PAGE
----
This Washington Post story (via Myrtle Beach Online) underscores the disingenuousness of those who remind us incessantly that jihad is a spiritual struggle: this Yemeni went to Iraq to save his soul, but his conception of how to save his soul involved waging war against unbelievers. Of course, they conceive of the fighting in Iraq as defensive; but there is also offensive jihad.
FALLUJAH, Iraq – He first tried to get to Iraq in April 2003, when U.S. troops established control over the country and jihad became a place on a map.
“I wanted to come and fight for Islam,” said Abu Thar, who started the journey from the capital city of his native country, Yemen, across the Arabian Peninsula.
He arrived at the airport in San’a, the Yemen capital, with group of other Yemeni students, a flock of would-be jihadis forming a line at the immigration counter. “When the police asked me why I was going to Damascus, I said, ‘To work.’ They asked me what kind of work. I said, ‘To work for the salvation of my soul.’ And they sent me back.”…
A year passed and photographs emerged of U.S. military police abusing prisoners at Abu Ghraib. Seeing the photos, his wife urged him to go to Iraq to fight jihad. She was pregnant with their sixth child.
“She told me if they are doing this to the men, imagine what is happening to the women now,” Abu Thar said. “Imagine your sisters and I being raped by the infidel American pigs.”
He said he spent the night crying. In the morning he started making the rounds of friends, borrowing money to travel. From the Jordanian man, he got airline tickets to Syria. He got the name of a man in Allepo, a city in northern Syria, who would arrange for him to be smuggled into Iraq.
By the time he reached Damascus, the word from jihadi networks was that the Syrians had tightened security on the border with Iraq. For weeks, he waited, moving from safe house to safe house.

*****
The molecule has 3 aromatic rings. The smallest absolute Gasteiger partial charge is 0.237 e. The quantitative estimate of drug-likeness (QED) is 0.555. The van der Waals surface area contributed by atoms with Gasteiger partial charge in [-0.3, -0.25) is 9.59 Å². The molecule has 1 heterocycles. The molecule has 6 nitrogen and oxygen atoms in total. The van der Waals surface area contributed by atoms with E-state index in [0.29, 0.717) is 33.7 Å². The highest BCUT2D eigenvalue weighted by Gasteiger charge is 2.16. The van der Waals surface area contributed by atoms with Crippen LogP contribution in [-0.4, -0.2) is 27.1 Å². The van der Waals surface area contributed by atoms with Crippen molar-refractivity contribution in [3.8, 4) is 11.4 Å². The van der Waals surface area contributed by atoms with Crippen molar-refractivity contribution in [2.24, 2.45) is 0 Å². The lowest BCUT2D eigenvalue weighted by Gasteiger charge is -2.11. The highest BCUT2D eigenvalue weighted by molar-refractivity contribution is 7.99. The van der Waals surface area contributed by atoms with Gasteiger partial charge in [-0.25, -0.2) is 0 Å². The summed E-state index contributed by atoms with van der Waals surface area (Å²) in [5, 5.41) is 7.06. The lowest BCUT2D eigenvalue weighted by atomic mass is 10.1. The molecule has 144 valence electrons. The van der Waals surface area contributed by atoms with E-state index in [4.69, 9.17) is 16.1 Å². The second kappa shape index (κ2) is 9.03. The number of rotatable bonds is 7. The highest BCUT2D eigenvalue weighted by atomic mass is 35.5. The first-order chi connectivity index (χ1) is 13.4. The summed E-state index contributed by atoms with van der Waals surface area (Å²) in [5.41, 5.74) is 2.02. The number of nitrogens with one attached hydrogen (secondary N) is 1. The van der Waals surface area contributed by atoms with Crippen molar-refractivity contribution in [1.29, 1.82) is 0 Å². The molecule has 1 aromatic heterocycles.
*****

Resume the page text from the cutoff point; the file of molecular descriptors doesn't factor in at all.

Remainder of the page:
Eventually, he reached Aleppo, near the border.
There, he said, he met a young cleric who promised to help. He spent two weeks waiting in a small house filled with other jihadis.
One night seven weeks ago, he was taken to a village on the Syrian side of the border. The border police were paid to look the other way, he said.
“We spent two nights on the border in a village, then we were taken to another village to be given military training. Most of the brothers with me have never used a weapon in their life. I knew how to use an AK-47.”
In Fallujah, Abu Thar was assigned to a group called Monotheism and Jihad. The group is headed by Abu Musab al-Zarqawi, a Jordanian who has taken credit for many terrorist strikes in Iraq, and who last month formally allied the group with al-Qaida.
He was assigned to a platoon with 11 other men, only three of them Iraqis.
Two days before a battle, Abu Thar read aloud from a small Quran in a half-lit room with walls bare but for one picture of Mecca.
“When I was in Syria, I bought seven copies of this,” he said, pulling a pocket-size copy of the Quran from his jacket. “I wrote the name of my wife and my five children on each and left the seventh empty.”
He said he did not want to impose a name on the child his wife was carrying when he left. But before he crossed the border from Syria, she called and told him she had given the child a name: Shahid. It means martyr.